massive canebreak rattlesnake captured

Woodsmoke

Well-Known Member
#3
My friend in Georgia came up with the best use for a rattlesnake I've ever seen . . . . . I came home to a package a while ago with this inside. He's ankle-deep in canebrakes at certain times of the year. Isn't this something? I'd like to bet there's not many of these in the country
 

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Rasputin

Well-Known Member
#4
I thought they got longer for some reason. Hell of a girth on it. I am fascinated by snakes and always interested in them.Probably because we don't really have any over here. Nice to see it with its head still on.
 

Cootmeurer

Well-Known Member
#6
Glad to see he didn't kill it. I was taught that as long as they are not near the house/barn they are filling a niche and serving a purpose. Once you get over the fear factor, they really are a beautiful creature in their own way.
 
#7
Very nice snake,be a few years old being that big,,,mind you warm weather lots of rats /mice equals big snake,,,,rasputin we have adders and grass snakes,nowhere near as big as that one but just as nice,:thumb:
 

Rasputin

Well-Known Member
#8
Very nice snake,be a few years old being that big,,,mind you warm weather lots of rats /mice equals big snake,,,,rasputin we have adders and grass snakes,nowhere near as big as that one but just as nice,:thumb:
I don't even class them as proper snakes. Too small and non deadly lol. Used to have a lot of grass snakes in the water in Geneva. Very surreal sat sunbathing and they just swim or slither across you. Quite friendly really. Have only seen a handful of grass snakes up here guess like many thing they are threatened with habitat distraction so will see less and less. :(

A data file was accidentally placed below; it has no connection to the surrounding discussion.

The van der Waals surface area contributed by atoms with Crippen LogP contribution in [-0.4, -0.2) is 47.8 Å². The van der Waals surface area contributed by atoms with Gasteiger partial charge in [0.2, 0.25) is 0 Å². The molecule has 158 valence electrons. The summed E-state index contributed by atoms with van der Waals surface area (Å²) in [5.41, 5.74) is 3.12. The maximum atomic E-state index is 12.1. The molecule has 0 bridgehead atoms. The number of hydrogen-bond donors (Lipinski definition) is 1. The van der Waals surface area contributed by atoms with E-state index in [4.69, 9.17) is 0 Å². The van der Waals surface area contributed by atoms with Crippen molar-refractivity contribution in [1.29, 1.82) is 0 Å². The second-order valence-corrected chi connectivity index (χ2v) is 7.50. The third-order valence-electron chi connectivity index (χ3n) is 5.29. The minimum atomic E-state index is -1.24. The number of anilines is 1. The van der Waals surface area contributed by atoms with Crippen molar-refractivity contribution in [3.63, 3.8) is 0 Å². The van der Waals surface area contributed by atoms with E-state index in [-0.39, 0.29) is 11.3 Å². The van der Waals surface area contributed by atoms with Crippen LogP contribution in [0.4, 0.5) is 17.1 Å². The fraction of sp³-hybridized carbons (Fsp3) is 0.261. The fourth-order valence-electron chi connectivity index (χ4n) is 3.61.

Southern

Well-Known Member
#9
Most canebreak or timber rattlers are around three feet long. This is a gargantuan one. I met a turkey hunter last year who had been bitten by one in the mountains of Tennessee, after the wildlife department had stocked the area with some from South Carolina. He was not too happy about it.

The Eastern Diamondback can get to eight feet or so. Six footers are not uncommon. That is more snake than you want biting you. Luckily, they are not as aggressive as the water moccasin and copperhead are.
 

Rasputin

Well-Known Member
#10
Most canebreak or timber rattlers are around three feet long. This is a gargantuan one. I met a turkey hunter last year who had been bitten by one in the mountains of Tennessee, after the wildlife department had stocked the area with some from South Carolina. He was not too happy about it.

The Eastern Diamondback can get to eight feet or so. Six footers are not uncommon. That is more snake than you want biting you. Luckily, they are not as aggressive as the water moccasin and copperhead are.

I read an article where a hunter or fisherman git bit and i think the medical bill was over $500k :eek:. Just to add insulr to injuty. I think was in texas.
 

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